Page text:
- #1

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**Summary::**I want to understand the following theorem and its proof (which can be found in MSE, link below): Let ##V## be a ##n##-dimensional vector space, let ##U_i \subseteq V## be subspaces of ##V## for ##i = 1,2,\dots,r## where $$U_1 \subseteq U_2 \subseteq \dots \subseteq U_r$$

If ##r>n+1## then there exists an ##i<r## for which ##U_i = U_{i+1}=\dots=U_r##

I understand that if the subspaces were to be strictly contained (i.e. no possibility of equality between them) then, when going from ##U_i## to ##U_{i+1}##, the dimension of the subspace would increase by one. Hence, when reaching ##U_r## the dimension would be greater than ##n+1##. However, this is not possible since ##U_r## is a subspace of ##V## and thus has dimension at most ##n##.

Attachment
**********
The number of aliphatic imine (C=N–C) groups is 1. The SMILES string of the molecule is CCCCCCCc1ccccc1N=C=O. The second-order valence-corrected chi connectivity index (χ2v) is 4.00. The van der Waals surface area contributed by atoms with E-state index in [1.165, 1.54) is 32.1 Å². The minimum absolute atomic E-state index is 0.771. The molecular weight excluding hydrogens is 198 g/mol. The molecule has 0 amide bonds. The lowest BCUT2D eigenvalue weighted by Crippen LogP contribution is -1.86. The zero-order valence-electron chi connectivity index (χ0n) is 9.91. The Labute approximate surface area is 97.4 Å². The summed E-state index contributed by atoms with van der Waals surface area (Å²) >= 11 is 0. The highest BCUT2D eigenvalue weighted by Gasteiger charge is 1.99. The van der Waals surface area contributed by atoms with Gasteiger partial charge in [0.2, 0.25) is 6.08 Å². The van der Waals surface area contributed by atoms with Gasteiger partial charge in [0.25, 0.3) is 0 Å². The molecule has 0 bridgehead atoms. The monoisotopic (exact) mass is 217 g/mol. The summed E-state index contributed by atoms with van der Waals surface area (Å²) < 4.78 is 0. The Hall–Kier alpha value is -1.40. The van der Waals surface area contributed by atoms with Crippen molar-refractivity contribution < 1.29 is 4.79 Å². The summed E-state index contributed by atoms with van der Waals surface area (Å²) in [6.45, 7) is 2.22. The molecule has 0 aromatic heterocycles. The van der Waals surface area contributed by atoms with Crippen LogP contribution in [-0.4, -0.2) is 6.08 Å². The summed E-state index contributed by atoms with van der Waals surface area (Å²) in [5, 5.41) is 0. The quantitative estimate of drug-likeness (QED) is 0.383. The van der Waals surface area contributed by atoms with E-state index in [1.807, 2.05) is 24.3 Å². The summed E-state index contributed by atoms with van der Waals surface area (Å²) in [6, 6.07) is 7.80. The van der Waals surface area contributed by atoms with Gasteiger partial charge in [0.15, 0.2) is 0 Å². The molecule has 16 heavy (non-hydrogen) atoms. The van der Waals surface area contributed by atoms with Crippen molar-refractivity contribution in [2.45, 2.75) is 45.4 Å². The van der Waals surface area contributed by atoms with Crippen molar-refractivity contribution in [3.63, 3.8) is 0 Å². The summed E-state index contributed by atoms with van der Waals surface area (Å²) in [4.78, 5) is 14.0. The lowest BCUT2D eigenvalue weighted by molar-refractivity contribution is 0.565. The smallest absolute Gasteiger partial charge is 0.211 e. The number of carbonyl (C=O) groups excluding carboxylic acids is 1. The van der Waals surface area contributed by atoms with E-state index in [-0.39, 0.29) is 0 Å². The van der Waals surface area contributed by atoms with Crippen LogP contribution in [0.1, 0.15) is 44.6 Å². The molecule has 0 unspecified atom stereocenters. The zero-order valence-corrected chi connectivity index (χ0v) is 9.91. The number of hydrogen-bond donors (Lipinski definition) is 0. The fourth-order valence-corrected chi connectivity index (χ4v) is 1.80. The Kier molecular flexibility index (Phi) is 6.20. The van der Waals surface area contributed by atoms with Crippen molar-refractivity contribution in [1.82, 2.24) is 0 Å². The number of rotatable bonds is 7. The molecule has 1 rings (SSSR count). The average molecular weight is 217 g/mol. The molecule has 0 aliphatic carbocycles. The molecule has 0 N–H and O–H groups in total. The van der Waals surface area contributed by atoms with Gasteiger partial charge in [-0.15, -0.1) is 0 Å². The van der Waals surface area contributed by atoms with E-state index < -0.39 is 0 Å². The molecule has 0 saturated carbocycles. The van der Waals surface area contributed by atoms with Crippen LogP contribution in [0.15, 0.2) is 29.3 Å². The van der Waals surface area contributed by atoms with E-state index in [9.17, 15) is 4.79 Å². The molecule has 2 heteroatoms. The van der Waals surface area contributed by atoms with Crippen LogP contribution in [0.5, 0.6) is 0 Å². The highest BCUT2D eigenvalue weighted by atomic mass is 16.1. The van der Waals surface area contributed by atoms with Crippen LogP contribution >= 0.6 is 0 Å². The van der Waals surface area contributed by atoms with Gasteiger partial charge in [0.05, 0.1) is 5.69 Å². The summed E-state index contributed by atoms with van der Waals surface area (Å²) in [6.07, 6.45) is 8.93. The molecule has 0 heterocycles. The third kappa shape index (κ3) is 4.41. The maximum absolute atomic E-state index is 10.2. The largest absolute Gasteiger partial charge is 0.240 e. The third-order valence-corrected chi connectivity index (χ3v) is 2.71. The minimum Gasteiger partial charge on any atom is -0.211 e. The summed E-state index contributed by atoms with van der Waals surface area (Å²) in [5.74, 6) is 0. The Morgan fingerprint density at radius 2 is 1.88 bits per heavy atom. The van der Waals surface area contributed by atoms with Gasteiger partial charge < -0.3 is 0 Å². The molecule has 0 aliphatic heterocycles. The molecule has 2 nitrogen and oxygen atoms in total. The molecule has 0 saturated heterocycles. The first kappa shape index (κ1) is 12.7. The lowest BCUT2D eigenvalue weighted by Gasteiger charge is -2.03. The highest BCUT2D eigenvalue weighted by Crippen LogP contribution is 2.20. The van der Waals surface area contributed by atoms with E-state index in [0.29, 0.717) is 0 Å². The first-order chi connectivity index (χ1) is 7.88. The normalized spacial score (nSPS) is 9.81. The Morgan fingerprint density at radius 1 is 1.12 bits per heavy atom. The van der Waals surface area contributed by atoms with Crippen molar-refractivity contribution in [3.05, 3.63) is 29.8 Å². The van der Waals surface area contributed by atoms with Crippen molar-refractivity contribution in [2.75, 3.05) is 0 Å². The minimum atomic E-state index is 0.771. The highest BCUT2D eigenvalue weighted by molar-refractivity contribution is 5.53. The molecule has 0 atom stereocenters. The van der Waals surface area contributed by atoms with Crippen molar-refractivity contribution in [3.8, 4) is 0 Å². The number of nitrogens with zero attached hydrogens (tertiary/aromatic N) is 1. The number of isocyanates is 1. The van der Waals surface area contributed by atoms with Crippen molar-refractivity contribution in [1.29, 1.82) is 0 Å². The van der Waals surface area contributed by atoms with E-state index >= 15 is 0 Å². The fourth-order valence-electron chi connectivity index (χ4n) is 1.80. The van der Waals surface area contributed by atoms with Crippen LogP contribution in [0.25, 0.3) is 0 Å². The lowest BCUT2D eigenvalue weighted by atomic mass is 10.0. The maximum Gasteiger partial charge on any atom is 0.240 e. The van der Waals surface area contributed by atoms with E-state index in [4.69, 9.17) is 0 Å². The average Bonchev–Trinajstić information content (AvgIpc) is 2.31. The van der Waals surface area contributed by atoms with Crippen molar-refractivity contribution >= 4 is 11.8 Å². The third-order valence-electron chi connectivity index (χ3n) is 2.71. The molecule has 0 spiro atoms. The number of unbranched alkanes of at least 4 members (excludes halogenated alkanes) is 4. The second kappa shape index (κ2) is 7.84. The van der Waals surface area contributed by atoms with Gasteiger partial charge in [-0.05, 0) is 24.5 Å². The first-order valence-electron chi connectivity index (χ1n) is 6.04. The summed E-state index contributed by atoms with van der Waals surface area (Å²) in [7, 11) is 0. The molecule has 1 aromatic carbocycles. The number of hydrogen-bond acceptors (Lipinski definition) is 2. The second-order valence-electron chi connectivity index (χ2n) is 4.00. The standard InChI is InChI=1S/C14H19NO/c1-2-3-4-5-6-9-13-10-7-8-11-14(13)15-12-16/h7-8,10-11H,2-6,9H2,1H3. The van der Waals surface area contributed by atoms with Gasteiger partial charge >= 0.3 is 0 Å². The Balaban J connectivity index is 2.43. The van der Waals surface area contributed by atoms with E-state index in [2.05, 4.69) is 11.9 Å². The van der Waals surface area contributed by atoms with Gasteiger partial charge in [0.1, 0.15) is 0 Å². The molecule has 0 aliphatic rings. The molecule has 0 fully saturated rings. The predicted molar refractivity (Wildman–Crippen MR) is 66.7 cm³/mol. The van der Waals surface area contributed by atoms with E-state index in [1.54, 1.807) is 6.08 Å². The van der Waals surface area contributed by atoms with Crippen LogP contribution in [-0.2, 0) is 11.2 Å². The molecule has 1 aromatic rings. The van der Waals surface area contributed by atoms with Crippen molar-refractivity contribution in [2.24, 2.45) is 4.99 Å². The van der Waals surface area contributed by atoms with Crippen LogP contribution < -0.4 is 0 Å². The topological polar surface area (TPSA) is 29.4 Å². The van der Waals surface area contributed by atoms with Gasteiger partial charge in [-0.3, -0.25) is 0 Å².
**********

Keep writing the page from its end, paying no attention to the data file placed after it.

My issues are

1) I do not see why ##\dim U_r>\dim U_i+r-1## follows from the above argument

2) This is related to 1). I do not see why MSE user egreg here assumes non-equality of the subspaces

I appreciate your guidance!